Lisa explains that these are her friends Michelle and Mike (oh, now we get to know), who come to the apartment to do their “homework” (…now we know?), to which Claudette disdainfully responds, “What homework?” Lisa might be totally okay with her friends breaking into her apartment and banging there, but Claudette doesn’t take any such crap. Lisa introduces Mike and Michelle to her mother, and Mike extends his arm. After awkwardly stumbling through his very difficult line (“It’s a pleasure to meet you.”), Claudette rolls her eyes and goes “Hmph.”
After Mike and Michelle awkwardly leave, Claudette goes over to the couch and reminds us that she is a woman:
Claudette: All that shopping wore me out!
Suddenly Denny shows up.
Lisa introduces Claudette to Denny. Claudette continues to be too old for this shit.
Claudette: How many people come in and out of this apartment every day? This is worse than Grand Central Station!
Denny shrugs and says he just needs to borrow some sugar. Lisa tells him he can have some. Denny then says he needs a cup of flour and half a stick of butter. Dude, Denny, at this point, you clearly just need to go to a grocery store. Thankfully, Claudette continues to criticize the film’s shortcomings for some reason.
Claudette: Doesn’t your home have a kitchen?
Man, Claudette isn’t taking any shit from Denny, Mike, Michelle, her brother, her ex-husband, or breast cancer. Claudette is a boss, you guys.
Denny says he’ll just come back later and leaves. Why doesn’t he just go to a grocery store then? Clearly he’s in no rush and this isn’t a “oh shit, I already started cooking and I forgot to see if I have sugar, flour, and half a stick of butter first” situation. Why come back to keep mooching?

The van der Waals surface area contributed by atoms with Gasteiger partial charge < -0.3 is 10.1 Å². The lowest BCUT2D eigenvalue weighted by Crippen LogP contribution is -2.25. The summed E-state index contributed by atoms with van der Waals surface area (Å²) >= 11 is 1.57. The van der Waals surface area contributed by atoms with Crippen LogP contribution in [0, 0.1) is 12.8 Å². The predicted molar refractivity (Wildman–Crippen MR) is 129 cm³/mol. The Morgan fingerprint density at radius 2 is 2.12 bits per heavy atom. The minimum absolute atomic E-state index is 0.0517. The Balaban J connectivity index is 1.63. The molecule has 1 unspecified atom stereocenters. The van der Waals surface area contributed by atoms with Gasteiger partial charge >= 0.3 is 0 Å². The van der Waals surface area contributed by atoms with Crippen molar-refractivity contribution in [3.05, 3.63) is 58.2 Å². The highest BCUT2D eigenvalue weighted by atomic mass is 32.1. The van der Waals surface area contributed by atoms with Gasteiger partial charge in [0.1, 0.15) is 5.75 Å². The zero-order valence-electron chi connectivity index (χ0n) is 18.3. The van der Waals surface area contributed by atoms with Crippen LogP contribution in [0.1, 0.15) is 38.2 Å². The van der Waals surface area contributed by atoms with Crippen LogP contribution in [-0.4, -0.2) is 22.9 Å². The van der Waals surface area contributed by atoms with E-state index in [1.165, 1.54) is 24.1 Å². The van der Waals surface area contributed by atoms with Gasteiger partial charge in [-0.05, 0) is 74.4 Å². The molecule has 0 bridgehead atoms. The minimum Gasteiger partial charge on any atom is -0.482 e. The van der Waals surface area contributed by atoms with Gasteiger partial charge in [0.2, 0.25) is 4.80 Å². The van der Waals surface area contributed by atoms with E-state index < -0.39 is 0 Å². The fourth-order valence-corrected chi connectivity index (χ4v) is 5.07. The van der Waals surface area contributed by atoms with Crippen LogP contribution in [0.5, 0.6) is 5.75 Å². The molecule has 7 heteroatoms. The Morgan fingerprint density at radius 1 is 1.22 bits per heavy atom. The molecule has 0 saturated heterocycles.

After Denny leaves, Claudette asks Lisa what Denny does. Oh my god! Claudette is really calling this movie out on not making any sense! It’s kind of ironic since she introduced three immediately-abandoned subplots in a single minute in the last scene, but whatevs we might finally understand the mystery of Denny.
Lisa: Johnny wanted to adopt Denny.
…Isn’t Denny, like, thirty? Fuck. There goes Denny making sense.
Lisa: It’s really tragedy how many kids out there don’t have parents.
Except isn’t Denny, like, thirty? (And no, not a typo. Lisa actually says “It’s really tragedy”.)
Lisa: When Denny turned eighteen-
How fucking old is Denny?
Lisa: -Johnny found him a little apartment here in this building and he’s paying for it until he graduates from school. Johnny really loves Denny, even though he doesn’t say it much. He’s like a father figure to him. I told you, Mom, Johnny is very caring about the people in his life.
…so that’s why Lisa is falsely accusing Johnny of domestic abuse and cheating on him with his best friend? Hasn’t Claudette been telling Lisa this? Hasn’t Lisa been telling Claudette that Johnny “is not the man you think he is”? Did Tommy Wiseau just forget what Lisa’s character motivation is because he needed someone to praise his character in this scene?
Before we worry about this contradiction too much further, Mike runs back into the room to grab his “book”. Claudette immediately sees through Mike’s ruse as he tries to sneakily grab his boxers that he only just realized he left behind somehow, grabbing them out of his hands and holding them up to ask, “What’s this?”
Mike grabs it back and runs away while Lisa and Claudette laugh their asses off. Claudette says she has to go home (although she’s been there for… two minutes?), taps Lisa on the nose, says bye-bye, and then gets up to leave as, um, a dramatic minor key piano chord plays. Lisa flops back onto the couch, looks around the room, and grumbles, “Oh my God.” Apparently something dramatic happened in this scene.